Covid-19: Queenstown mayor 'incensed' over hostel party
Queenstown Mayor Jim Boult says he is incensed about a party at a backpackers hostel last night, that happened despite the country being in Covid-19 lockdown.
Police visited the Deco Backpackers on Sunday night after reports 25 to 30 people were holding a party.
Otago Area Commander Olaf Jensen said when they arrived, the gathering in Man Street had moved from a nearby park into the hostel itself.
"The manager was advised that people staying at the accommodation needed to stay in their allocated rooms and the room and the people in it were considered a bubble."
The manager was also told a roster needed to be used for communal facilities, he said.
Boult said the owners of the backpackers did not know about the party and were distraught it took place.
In a statement the hostel owners said their guests were not having a party, but rather a gathering with alcohol in the backyard of the hostel.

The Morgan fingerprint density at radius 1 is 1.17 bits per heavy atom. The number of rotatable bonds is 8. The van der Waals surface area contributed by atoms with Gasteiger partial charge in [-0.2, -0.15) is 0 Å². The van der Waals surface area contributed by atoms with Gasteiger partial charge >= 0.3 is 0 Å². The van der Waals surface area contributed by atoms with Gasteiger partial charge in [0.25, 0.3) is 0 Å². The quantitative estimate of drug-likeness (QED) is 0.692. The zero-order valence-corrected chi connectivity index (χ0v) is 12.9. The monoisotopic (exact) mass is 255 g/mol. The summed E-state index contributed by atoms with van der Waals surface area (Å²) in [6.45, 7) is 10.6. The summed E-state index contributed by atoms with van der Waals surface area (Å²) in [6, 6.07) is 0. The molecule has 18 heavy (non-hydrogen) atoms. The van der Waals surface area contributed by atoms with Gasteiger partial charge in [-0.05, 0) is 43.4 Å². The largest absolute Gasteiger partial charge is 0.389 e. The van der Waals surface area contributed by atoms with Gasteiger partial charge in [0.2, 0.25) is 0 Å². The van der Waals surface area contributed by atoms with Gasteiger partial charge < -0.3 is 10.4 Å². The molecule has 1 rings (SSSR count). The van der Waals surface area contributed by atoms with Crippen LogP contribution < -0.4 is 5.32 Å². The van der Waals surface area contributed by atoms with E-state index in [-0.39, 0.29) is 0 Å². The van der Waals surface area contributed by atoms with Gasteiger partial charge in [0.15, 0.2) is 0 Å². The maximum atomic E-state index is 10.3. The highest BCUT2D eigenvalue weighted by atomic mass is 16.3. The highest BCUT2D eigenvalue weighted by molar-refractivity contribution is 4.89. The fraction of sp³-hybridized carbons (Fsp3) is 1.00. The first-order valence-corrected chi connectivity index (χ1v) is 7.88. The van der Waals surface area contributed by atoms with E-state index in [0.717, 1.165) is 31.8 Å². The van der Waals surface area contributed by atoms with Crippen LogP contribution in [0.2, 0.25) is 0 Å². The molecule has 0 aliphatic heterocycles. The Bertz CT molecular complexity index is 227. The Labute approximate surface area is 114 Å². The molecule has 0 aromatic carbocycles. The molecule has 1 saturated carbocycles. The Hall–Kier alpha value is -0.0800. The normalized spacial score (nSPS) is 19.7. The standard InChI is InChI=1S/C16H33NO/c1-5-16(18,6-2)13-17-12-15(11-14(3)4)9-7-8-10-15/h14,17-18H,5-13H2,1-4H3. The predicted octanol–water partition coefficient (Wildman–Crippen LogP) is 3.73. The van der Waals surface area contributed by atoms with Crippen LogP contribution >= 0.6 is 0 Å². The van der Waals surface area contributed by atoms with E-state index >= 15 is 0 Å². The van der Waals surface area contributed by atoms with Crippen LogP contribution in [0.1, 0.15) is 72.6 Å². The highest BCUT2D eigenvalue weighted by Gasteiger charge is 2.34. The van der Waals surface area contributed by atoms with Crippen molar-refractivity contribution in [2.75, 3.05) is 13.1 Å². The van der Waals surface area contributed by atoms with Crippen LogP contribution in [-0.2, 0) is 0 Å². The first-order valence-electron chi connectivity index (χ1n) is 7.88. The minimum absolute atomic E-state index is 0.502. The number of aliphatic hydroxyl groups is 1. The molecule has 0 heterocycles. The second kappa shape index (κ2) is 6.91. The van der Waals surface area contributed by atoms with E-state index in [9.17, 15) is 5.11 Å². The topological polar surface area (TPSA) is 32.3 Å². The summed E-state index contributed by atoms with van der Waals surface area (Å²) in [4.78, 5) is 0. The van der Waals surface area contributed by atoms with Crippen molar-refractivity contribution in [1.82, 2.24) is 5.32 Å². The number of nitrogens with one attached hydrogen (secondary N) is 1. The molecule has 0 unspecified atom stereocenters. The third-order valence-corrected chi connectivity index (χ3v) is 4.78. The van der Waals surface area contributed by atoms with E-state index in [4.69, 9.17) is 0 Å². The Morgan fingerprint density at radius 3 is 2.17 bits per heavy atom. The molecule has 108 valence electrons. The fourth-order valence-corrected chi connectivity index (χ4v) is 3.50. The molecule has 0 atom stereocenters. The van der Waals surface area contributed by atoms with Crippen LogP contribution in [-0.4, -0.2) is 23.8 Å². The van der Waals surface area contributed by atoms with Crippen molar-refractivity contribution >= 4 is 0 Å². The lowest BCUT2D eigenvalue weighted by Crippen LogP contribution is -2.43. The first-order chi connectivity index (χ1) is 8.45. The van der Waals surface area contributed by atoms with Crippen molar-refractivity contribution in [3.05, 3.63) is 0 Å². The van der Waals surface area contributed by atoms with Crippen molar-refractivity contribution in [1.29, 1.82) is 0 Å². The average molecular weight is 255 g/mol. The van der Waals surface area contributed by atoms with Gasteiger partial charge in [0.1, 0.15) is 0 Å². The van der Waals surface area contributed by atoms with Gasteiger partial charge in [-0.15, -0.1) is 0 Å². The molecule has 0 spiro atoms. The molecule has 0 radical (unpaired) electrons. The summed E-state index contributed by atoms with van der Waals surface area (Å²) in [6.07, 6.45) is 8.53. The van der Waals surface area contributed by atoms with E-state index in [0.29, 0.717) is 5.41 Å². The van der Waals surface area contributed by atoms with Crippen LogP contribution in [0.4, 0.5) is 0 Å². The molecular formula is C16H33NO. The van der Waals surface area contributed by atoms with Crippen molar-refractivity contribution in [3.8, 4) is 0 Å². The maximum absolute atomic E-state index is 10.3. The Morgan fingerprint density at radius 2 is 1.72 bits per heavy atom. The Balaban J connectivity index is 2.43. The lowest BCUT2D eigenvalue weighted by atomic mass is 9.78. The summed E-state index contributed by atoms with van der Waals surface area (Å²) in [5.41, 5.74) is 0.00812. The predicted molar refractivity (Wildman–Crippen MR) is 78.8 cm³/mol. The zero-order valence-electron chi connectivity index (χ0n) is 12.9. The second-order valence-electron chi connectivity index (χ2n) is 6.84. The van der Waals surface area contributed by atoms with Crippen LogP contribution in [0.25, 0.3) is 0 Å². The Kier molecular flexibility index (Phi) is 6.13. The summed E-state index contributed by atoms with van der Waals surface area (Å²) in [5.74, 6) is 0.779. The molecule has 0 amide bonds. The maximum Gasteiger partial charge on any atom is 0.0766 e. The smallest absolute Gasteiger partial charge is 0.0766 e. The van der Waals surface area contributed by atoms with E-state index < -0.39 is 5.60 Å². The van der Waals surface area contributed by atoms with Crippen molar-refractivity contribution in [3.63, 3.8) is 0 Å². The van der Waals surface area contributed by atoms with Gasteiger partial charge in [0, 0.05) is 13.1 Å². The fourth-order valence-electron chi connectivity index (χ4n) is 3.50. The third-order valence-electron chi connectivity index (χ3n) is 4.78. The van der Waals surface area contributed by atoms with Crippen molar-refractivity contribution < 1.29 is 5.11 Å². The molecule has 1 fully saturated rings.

However they said this was still a breach of its rules and they would now be taking a "firmer hand" with their guests.
They said they were "distressed and saddened" by what had happened.
A worker at the hostel said the group had been in the back yard, not the park, and there were far fewer than 60 people involved.
Asked about the party, the police commissioner Mike Bush said businesses such as this could be prosecuted.
"They decided that was their own self isolation bubble - that's very poor advice. They've being very strongly advised to break into much smaller groups.
"Under my definition that's a mass gathering".
Bush said throughout the country three people had so far been detained for repeatedly breaching Covid-19 restrictions. He reminded everyone to stay local and keep their distance.
Backpacker lodgings are classed as an essential service but need to ensure guests only mix with people in the same room as them. And have been asked to close recreational areas and control who can use facilities such as kitchens and when, using split- shifts.